An issue I have encountered with younger athletes is the issue of bar speed during lifts. Typically younger athletes that I’ve worked with have come from school sports. In some cases these school teams have an organised lifting program attached. Most of these programs centre primarily around the weight lifted. This causes a slight problem as from the very onset of training these athletes create a mindset where weight on the bar is all that matters. As long as the weight increases when moving the bar from A to B, they are progressing.
I have a fair amount of “Dynamic” or “Power” work in the programs I set. I think it’s obvious that athletes benefit from speed work as well as strength work. The issue arises during these sessions. I’ll use the power clean as an example. Many of the athletes I work with believed that as long as they get the bar from floor to the front rack position it is a successful clean. Luckily they understand for the most part that this should be a smooth and fluid motion and rarely do I find them in compromising positions. However, bar speed was often compromised. As long as the bar is heavier they believe that they are improving. At times these lifts become a slow heave to move the weight, accompanied by a massive spread of the feet to get into the catch position. I believe this acquired technique is the product of simply trying to shift weight.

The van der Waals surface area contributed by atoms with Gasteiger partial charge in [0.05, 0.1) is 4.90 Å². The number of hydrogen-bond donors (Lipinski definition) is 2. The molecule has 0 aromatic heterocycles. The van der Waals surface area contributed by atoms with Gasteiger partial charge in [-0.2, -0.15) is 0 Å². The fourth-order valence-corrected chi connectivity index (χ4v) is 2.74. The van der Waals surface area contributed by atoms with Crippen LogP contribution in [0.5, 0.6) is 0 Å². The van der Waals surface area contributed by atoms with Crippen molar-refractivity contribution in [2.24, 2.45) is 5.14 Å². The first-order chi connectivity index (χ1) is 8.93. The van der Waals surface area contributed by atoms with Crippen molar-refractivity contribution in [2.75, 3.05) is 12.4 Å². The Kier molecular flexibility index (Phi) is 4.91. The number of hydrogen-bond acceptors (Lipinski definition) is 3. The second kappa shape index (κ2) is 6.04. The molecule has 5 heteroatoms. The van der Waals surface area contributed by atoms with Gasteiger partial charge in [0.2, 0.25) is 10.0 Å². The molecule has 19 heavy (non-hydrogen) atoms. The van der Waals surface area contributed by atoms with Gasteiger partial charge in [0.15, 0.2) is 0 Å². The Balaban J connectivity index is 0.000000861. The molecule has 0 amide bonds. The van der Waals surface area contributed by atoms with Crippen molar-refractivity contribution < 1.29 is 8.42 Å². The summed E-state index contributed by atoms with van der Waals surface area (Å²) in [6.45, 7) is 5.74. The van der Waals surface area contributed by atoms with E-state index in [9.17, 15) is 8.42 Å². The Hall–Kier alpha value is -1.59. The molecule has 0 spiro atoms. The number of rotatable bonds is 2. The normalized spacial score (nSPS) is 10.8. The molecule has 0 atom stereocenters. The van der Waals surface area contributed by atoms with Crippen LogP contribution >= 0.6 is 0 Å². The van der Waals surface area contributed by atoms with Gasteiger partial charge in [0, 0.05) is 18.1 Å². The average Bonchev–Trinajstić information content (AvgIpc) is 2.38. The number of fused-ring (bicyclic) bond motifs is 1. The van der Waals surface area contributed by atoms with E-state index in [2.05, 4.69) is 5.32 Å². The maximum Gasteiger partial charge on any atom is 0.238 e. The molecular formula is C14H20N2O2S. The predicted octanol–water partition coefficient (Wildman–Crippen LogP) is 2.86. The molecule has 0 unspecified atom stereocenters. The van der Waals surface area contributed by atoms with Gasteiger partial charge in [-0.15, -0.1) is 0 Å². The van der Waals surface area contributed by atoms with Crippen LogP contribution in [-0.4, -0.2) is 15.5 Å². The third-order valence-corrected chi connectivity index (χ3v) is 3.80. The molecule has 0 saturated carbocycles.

I spend a lot of time detraining this mentality. At times the purpose of certain exercises in our program is to build power and speed. They should therefore be done as fast as possible even if that means decreasing the load. I leave the strength work to the core lifts like Squats and deadlifts etc. When we do power work I want their mentality to be focused on speed and explosiveness and a precise and swift movement. When we incorporated banded bench press into the program I think the athletes realised that a lift which they typically considered a “How much do you lift” exercise, could be utilised very differently.
After a few months we now squat and bench press at near maximal loads weekly, as well as incorporate their more dynamic variations successfully. I was happy to be able to change their way of thinking when it comes to bar speed and purpose of the lift. It’s great to now hear feedback on how lifting more quickly and more explosively has helped some very strong players become quicker on the pitch.